U.S. Still Says, “Drill Baby Drill”



Comments (5)

  1. ian says:

    What you fail to mention is 90% of the oil producers are running on debt, and will drill and pump just to pay off their immeadate debt even if oil goes to $25, cos alternative is bankruptcy.

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    Shelley Goldberg Reply:

    Thank you for your comment regarding oil companies’ debt. You are correct in that debt among drillers is high (and good material for a future article). Surely the price of oil falling only hurts these companies more and impairs their ability to pay off their debt. This is an even greater issue for the smaller drillers. Energy is a highly capital-intensive industry and high levels of debt can strain a company’s credit ratings and weaken their ability to make new purchases of equipment or finance other capital projects. Some debt ratios to consider when assessing drilling companies are: Deb/EBIDTA, and EBIT/Interest Expense and Debt-to-Capital.

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  2. Mustosheer says:

    How about the leverages that we take in US. I make 10 Dollars a day but my leverage is 9,99 Dollars a day, if something goes wrong I am doomed. Well, I am making 10 Dollars a day but my leverage is way over my head, if something goes wrong I am dead, all I have to do is to play the game right. How can you produce oil that cost over 50 to 60 Dollars but the market price is around 40 to 60 Dollars? We all think the Iranians as well as Saudis are dummies and know nothing about the markets. But wait, they are not dummies, they just learned how to play the game our way. The era of Englishmen running the show is over. United states has well over 16 million barrel of excessive oil that wants to sell to the world, the question is “how” at current price when the production cost is around 50 Dollars in US. Do we need another revolution such as 1979 Iran’s revolution to pay for North Sea offshore drilling or a new cold war that we don’t have the money, courage, and leverage to do so.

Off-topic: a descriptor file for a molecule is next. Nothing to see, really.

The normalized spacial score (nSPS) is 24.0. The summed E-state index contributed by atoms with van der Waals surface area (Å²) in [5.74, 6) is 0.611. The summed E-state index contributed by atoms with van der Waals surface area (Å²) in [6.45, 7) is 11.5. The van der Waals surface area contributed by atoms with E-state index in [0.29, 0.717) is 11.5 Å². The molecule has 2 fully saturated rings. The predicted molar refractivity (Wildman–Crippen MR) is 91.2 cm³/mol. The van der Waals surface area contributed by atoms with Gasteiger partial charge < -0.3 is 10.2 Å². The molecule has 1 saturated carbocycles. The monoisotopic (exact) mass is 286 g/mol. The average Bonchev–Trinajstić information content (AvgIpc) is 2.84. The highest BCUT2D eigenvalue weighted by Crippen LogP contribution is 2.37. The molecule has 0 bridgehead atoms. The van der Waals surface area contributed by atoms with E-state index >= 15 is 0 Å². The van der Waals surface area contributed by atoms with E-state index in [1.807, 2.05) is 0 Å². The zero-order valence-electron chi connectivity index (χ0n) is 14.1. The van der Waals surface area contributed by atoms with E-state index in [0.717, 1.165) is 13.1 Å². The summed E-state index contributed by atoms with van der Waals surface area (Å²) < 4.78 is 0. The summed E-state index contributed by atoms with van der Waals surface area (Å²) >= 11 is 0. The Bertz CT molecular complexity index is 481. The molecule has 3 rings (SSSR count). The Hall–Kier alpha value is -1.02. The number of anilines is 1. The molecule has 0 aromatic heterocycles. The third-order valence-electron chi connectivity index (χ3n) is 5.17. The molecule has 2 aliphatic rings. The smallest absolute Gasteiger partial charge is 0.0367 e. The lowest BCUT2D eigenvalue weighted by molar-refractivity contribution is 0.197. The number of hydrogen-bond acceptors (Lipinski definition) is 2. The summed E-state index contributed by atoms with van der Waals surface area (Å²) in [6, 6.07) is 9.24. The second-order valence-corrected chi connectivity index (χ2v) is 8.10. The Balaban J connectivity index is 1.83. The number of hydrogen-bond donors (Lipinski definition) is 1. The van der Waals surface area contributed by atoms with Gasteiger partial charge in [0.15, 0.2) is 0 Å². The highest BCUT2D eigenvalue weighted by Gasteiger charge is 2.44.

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  3. Wisesooth says:

    Other factors are quality of product, incremental cost per barrel of Aramco crude at origin, and transportation cost. Middle-East Brent crude is far away. The MGA-barges have to travel around S. Africa or S. America to reach the Atlantic. Read that expensive. Aramco’s former biggest customer was the U.S. Not anymore, thanks to shale oil. OPEC answered this customer threat with the only string on its economic fiddle . . . a price war using over-production.
    Aramco crude is light but not sweet. It costs money to get rid of the contaminants like sulfur. U.S. shale oil is light and sweet, with liberal quantities of LNG and methane.
    I read from The Economist that the incremental cost per barrel of Aramco crude at point of origin is somewhere between $6 – $8 petrodollars per barrel and Saudi Arabia has over $900 billion petrodollars as reserve currency. They can hold out for a long time before their price war starts to hurt them. The biggest potential losers are Russia and Iran. Couldn’t happen to nicer guys.

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  4. Ranchman says:

    One thing that’s happening is, the oil field hands are wondering if they should invest in any new equipment, like tools and new work trucks. They don’t know if their drilling companies are going to be laying anyone off.

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